IMDb > Seven Days in May (1964)
Seven Days in May
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Seven Days in May (1964) More at IMDbPro »

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Seven Days in May -- US military leaders plot to overthrow the President because he supports a nuclear disarmament treaty and they fear a Soviet sneak attack.

Overview

User Rating:
7.9/10   7,969 votes »
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Down 2% in popularity this week. See why on IMDbPro.
Director:
Writers:
Contact:
View company contact information for Seven Days in May on IMDbPro.
Release Date:
12 February 1964 (USA) See more »
Genre:
Tagline:
"I'm suggesting Mr President, there's a military plot to take over the Government of these United States, next Sunday..." See more »
Plot:
US military leaders plot to overthrow the President because he supports a nuclear disarmament treaty and they fear a Soviet sneak attack. Full summary » | Full synopsis »
Awards:
Nominated for 2 Oscars. Another 3 wins & 6 nominations See more »
User Reviews:
" Do You Know Who Judas Was? " See more (82 total) »

Cast

  (in credits order) (verified as complete)

Burt Lancaster ... Gen. James Mattoon Scott

Kirk Douglas ... Col. Martin 'Jiggs' Casey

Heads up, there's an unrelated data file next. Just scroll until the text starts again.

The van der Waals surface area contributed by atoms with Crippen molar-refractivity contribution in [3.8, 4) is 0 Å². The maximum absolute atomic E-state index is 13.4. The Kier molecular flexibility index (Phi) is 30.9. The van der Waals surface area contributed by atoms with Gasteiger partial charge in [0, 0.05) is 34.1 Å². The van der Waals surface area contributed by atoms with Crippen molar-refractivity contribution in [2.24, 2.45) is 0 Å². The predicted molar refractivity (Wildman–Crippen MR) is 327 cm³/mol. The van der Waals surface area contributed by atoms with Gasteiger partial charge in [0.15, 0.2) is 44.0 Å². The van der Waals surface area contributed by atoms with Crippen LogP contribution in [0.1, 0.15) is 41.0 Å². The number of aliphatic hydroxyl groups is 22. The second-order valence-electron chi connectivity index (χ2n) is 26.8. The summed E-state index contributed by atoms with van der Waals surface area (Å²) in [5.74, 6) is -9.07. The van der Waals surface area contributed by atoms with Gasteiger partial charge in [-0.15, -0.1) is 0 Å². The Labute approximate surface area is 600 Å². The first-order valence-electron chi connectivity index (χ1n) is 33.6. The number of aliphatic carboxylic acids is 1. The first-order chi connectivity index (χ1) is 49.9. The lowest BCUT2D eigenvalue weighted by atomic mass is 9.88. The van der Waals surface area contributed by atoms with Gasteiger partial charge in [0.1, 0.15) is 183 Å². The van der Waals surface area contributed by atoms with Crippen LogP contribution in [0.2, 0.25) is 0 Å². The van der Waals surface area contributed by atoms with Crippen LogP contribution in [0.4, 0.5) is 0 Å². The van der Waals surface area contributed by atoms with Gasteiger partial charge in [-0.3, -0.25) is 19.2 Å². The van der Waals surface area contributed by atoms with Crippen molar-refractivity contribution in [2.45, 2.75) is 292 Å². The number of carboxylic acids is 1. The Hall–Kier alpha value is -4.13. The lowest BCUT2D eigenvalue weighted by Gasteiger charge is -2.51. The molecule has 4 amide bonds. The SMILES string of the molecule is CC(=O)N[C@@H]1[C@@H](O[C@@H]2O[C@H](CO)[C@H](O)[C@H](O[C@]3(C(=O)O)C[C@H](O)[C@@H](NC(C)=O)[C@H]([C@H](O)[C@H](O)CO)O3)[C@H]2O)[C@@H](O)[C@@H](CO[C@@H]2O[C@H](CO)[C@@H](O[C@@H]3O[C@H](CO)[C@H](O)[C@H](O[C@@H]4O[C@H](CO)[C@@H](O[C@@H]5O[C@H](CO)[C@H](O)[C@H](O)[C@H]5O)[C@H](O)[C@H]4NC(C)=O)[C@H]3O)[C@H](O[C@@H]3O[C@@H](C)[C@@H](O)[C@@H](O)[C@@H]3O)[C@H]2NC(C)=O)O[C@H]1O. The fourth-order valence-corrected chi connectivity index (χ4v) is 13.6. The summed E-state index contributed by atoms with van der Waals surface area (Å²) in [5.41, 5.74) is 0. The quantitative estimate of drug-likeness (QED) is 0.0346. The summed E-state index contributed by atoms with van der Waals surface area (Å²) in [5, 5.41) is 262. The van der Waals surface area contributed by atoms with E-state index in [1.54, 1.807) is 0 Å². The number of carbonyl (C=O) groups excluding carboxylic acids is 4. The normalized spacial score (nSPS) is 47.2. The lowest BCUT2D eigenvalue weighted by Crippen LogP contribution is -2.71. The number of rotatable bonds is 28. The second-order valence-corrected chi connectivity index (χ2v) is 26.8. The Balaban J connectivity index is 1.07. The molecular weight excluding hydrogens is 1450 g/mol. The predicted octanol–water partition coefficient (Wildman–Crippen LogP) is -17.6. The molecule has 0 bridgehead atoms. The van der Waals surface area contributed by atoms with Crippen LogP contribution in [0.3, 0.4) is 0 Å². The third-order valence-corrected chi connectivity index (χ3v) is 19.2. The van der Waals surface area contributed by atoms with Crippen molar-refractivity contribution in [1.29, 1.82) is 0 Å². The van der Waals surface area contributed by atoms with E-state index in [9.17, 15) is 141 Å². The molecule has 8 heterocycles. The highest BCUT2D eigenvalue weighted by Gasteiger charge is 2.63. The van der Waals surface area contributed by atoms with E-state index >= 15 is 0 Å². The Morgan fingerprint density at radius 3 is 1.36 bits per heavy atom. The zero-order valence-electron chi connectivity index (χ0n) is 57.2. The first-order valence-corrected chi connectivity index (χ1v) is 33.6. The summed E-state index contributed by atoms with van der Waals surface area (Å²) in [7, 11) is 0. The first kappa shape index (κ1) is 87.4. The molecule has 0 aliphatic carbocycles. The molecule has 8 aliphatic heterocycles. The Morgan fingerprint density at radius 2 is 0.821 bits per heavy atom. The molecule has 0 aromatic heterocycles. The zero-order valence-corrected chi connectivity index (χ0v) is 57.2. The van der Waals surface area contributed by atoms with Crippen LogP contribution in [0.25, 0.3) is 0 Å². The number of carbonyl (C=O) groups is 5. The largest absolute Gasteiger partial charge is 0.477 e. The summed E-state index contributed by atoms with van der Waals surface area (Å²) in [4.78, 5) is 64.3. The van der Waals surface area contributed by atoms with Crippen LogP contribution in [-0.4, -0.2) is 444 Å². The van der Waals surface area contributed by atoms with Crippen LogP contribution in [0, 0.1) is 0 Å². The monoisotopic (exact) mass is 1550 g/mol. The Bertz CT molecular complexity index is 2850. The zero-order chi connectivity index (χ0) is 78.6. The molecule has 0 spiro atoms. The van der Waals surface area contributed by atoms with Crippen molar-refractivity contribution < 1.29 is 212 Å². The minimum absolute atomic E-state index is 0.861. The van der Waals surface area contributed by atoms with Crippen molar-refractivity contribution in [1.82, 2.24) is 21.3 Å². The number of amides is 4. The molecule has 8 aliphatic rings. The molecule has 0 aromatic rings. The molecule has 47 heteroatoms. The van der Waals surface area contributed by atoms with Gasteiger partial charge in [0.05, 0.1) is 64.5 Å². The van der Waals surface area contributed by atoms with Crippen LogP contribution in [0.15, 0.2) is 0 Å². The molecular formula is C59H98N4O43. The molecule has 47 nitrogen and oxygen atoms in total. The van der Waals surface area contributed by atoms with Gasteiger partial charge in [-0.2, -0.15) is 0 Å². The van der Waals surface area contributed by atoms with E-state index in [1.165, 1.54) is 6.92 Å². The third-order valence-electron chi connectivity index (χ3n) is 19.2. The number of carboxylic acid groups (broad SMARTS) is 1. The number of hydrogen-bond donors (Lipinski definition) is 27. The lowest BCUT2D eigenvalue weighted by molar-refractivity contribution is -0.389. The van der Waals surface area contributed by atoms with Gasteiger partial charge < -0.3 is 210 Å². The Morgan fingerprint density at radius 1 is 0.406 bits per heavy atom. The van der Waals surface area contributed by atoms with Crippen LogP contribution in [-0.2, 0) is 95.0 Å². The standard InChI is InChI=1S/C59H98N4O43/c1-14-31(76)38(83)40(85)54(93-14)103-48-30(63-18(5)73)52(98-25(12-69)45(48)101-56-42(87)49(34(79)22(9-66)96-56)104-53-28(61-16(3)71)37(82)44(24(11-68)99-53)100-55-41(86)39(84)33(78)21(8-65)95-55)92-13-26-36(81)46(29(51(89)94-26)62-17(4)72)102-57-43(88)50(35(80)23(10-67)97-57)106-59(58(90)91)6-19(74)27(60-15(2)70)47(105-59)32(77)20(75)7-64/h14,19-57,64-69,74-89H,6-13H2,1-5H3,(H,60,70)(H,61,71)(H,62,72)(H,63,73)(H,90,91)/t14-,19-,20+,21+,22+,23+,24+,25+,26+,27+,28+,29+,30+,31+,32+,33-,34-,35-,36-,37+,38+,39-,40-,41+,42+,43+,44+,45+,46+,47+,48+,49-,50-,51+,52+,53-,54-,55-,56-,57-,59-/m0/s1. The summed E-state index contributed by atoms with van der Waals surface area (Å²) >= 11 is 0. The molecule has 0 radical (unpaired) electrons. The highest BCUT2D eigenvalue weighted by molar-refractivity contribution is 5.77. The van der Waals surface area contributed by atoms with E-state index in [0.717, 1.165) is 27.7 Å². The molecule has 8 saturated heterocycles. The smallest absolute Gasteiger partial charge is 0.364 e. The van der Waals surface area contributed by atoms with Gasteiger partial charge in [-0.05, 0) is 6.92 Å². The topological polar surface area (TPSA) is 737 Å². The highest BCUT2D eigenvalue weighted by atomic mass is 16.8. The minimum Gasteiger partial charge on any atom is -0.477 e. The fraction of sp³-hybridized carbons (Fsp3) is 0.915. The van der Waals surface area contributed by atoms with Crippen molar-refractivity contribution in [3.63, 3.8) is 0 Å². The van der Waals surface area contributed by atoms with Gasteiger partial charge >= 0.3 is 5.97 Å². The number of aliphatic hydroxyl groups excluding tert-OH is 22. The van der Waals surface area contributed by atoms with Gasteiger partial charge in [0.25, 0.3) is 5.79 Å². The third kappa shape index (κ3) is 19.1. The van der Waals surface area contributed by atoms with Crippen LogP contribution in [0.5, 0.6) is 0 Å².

Fredric March ... President Jordan Lyman

Ava Gardner ... Eleanor Holbrook

Edmond O'Brien ... Sen. Raymond Clark

Martin Balsam ... Paul Girard

Andrew Duggan ... Col. William 'Mutt' Henderson

Hugh Marlowe ... Harold McPherson

Whit Bissell ... Sen. Frederick Prentice
Helen Kleeb ... Esther Townsend

George Macready ... Christopher Todd

Richard Anderson ... Col. Murdock
Bart Burns ... Secret Service Director Art Corwin
rest of cast listed alphabetically:

Malcolm Atterbury ... Horace - White House Physician (uncredited)
Bill Baldwin ... Airline Announcer / Presidential News Conference Announcer (voice) (uncredited)
Frederick Brown ... Guard at Office of Joint Cheif of Staff (uncredited)
Robert Brubaker ... Gen. Diefenbach (uncredited)
William Challee ... Gen. Riley (uncredited)
Thom Conroy ... Minor Role (uncredited)
Mimi Dillard ... Mother at Dulles Airport (uncredited)
Kevin Gregor ... Minor Role (uncredited)
Tom Harris ... Minor Role (uncredited)
Stuart Holmes ... Minor Role (uncredited)

John Houseman ... Vice-Adm. Farley C. Barnswell (uncredited)
Rodolfo Hoyos Jr. ... Capt. Ortega (uncredited)
Colette Jackson ... Bar Girl (uncredited)
Jim Jacobs ... Helicopter Commando (uncredited)
Kenner G. Kemp ... Senate Commitee Man (uncredited)
John Larkin ... Col. Broderick (uncredited)

Michael Masters ... Minor Role (uncredited)
Tyler McVey ... Gen. Hardesty (uncredited)
Charles Meredith ... Senate Committee Member (uncredited)
Jack Mullaney ... Lt. (j.g.) Dorsey Grayson (uncredited)
Joyce Nizzari ... Minor Role (uncredited)
Bill Raisch ... Minor Role (uncredited)
Irvin Richardson ... Minor Role (uncredited)
Joe Walls ... Minor Role (uncredited)
Charles Watts ... Stewart Dillard (uncredited)
Fredd Wayne ... Henry Whitney (uncredited)
Ferris Webster ... Gen. Bernard 'Barney' Rutkowski (uncredited)
Mike West ... Minor Role (uncredited)

Directed by
John Frankenheimer 
 
Writing credits
Fletcher Knebel (novel) &
Charles W. Bailey II (novel)

Rod Serling (screenplay)

Produced by
Edward Lewis .... producer
 
Original Music by
Jerry Goldsmith 
 
Cinematography by